"I walked over to the Lotfollah Mosque and went through the peculiar entranceway that turned sharply in the middle at ninety degrees. Coming upon the dome, I made my way to a corner and sat on the floor for a few minutes to take it all in. Then I lay down and gazed up. A melody of light played through the latticed arches. At the dome's center was a magnificent yellow sunburst, a bewildering forest of tendrils and blossoms, which, as I continued resting my eyes on it, revealed itself to consist of nine concentric circles, an explosion of light radiating out from deep within the small turquoise octagon at the very center. I began to see shapes within shapes, and to feel that I was being showered not only with beauty but with wisdom; for the intelligence inherent in the design and proportions was as tangible as the effect of the rain of color.

"Streaming out from the central sun to the dome's base were spiraling showers of blue lemon shapes, each one filled with intricate and delicate white designs. Numerology is an important symbolic language in Islam, with every letter having its numerical equivalent, and it was no accident that the number of those lozenges was the exact numerical total of the letters in the words God the Merciful. The lozenges ended with a thin line of white flowers that ringed the entire base of the dome, and the number of those flowers was the numerical equivalent of the word nur, meaning 'light.' But what struck me more than the knowledge was the tangible experience of blessing with which I felt showered under that dome.

"Its beauty humbled me, shattered my mind with its color and light, undid the threads of my thinking with its spiraling turquoise columns, like twisted ropes, and running Arabic script all in white against the deepest of lapis blue. Unlike any exercise in prettiness or mere display, beauty of this order is at the same time devastating and our salvation. Devastating in the sense of emptying us of self, of thought, of ordinary feeling, and our general notion of identity; salvation in that this emptying opens the way for the divine presence, the incursion, the downpouring of grace. This process of emptying and filling is at the heart of Islam, whose meaning is 'surrender.'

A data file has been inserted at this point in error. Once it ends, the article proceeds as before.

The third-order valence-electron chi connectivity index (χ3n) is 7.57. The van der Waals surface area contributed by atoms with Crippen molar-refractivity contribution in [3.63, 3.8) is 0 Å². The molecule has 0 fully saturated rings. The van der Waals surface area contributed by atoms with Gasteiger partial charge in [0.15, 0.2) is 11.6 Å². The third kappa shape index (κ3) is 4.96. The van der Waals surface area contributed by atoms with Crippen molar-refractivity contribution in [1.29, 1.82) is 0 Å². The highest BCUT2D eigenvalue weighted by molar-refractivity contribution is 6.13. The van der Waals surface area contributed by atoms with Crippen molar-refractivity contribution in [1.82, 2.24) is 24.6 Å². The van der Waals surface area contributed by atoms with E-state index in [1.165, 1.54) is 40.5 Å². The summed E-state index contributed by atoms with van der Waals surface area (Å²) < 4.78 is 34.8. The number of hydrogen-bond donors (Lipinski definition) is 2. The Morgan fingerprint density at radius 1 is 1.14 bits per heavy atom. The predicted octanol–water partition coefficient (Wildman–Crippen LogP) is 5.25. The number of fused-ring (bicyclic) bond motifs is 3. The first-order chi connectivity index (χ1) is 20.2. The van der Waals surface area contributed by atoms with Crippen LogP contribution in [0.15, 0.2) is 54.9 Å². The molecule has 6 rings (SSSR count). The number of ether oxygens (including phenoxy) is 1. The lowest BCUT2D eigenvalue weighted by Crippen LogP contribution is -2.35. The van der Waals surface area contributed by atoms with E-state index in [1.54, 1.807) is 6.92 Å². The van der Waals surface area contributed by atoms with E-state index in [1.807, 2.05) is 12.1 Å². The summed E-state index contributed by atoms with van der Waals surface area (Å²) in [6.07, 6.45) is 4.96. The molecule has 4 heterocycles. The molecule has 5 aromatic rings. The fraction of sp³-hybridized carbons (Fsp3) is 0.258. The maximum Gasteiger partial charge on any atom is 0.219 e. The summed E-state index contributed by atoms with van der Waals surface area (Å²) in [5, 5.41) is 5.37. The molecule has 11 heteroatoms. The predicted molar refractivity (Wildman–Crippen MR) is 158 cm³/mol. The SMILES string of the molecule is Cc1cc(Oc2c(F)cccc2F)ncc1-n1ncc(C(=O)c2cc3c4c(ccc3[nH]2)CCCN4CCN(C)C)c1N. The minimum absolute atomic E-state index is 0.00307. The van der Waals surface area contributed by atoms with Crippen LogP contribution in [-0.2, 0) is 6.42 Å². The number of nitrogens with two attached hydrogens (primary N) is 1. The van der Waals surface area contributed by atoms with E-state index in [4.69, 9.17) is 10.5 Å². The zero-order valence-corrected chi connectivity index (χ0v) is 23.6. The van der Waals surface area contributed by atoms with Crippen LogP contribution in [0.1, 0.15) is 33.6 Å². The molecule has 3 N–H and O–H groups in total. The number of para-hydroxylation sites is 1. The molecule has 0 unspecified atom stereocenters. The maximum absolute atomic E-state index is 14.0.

"In these mosques of Isfahan — in the tilework, the brickwork, the domes, everywhere — I began to see the same repeating themes: the swirling tendrils and blossoms and foliage of nature; the geometric and abstract designs of the rational intellect; and the constant refrain of the Word, the creative breath that infuses life into everything. We humans are the three in one: animal, instinctual nature; reasoning mind; and the inspired Creative Spirit of the Word. These mosques mirrored our human nature and showed what was possible for us: the integration of these parts into one harmonious whole, just as they were displayed as a glorious, organic whole over this dome and around the walls.

"For several moments even the guard disappeared and I was alone. The building seemed to breathe in the silence. In any event, the magnificence was so overwhelming that it drew me down into silence, inner silence, whether I wished it or not.

"Finally a little girl with bangs and a sort of basin haircut and huge black eyes ran into the sanctuary ahead of her mother and, seeing me, immediately flitted over and shot out her hand. I took it in mine, and we broke into broad smiles.

"The girl ran off again to her mother, and I stood up and walked slowly over to the mihrab, the niche that points to Mecca. Again, spiraling around the mihrab was a dizziness of vines in yellow on blue, and immediately above the niche was a latticed arch whose pattern was two winding vines embracing and weaving in and out of each other like lovers — which is exactly what they represented, the union of lover with beloved, the same motif that ran through all of Persian mystical poetry. In the center of the lattice, the heart of it, embraced by both vines, was a stylized version of the ancient motif of the winged man, with its echoes of Persepolis and Zoroaster. And finally, there in the very center of the mihrab, I noticed the turquoise shape of a dervish begging bowl.

"We are beggars, all of us, before the Mystery. I took my time and wandered eventually out of the sanctuary, back into the dim passageway and out into the full light of day.

"I stopped for a moment at the entrance portal again. Looking back up at the stalactite marvel above the door, I felt a wave of gratitude for the Lotfollah Mosque. It had clarified me, and revived my pride in the human race.

"An old man was sitting stooped with a cane on the ledge by the door. He beckoned me toward him with a smile. I sat down by him and he said, with a toothless grin, 'Are you happy with your life?'

" 'I am,' I said, both surprised and delighted by the simple intimacy of the question; aware even as I answered of conditions that I would perhaps like to be different, but that did not at root impinge on the happiness I felt — especially in that moment, having emerged from the most radiantly beautiful building I had ever set foot in.

" 'Thank you,' he said, with a broad grin. 'Thank you! I am happy with my life, too. My son lives in Michigan.'

"The word Michigan dissolved in the wind. Both of us sat there in the sun, looking out in silence over the square beyond.

"I felt full to the brim that night, back in my room in the Ali Qapu Hotel. It was time for me to leave this poignant, sad, and beautiful country for my own. There was a Rumi poem that voiced my feelings exactly, and I turned to it and read it out loud.

"Late and starting to rain,
it's time to go home. . .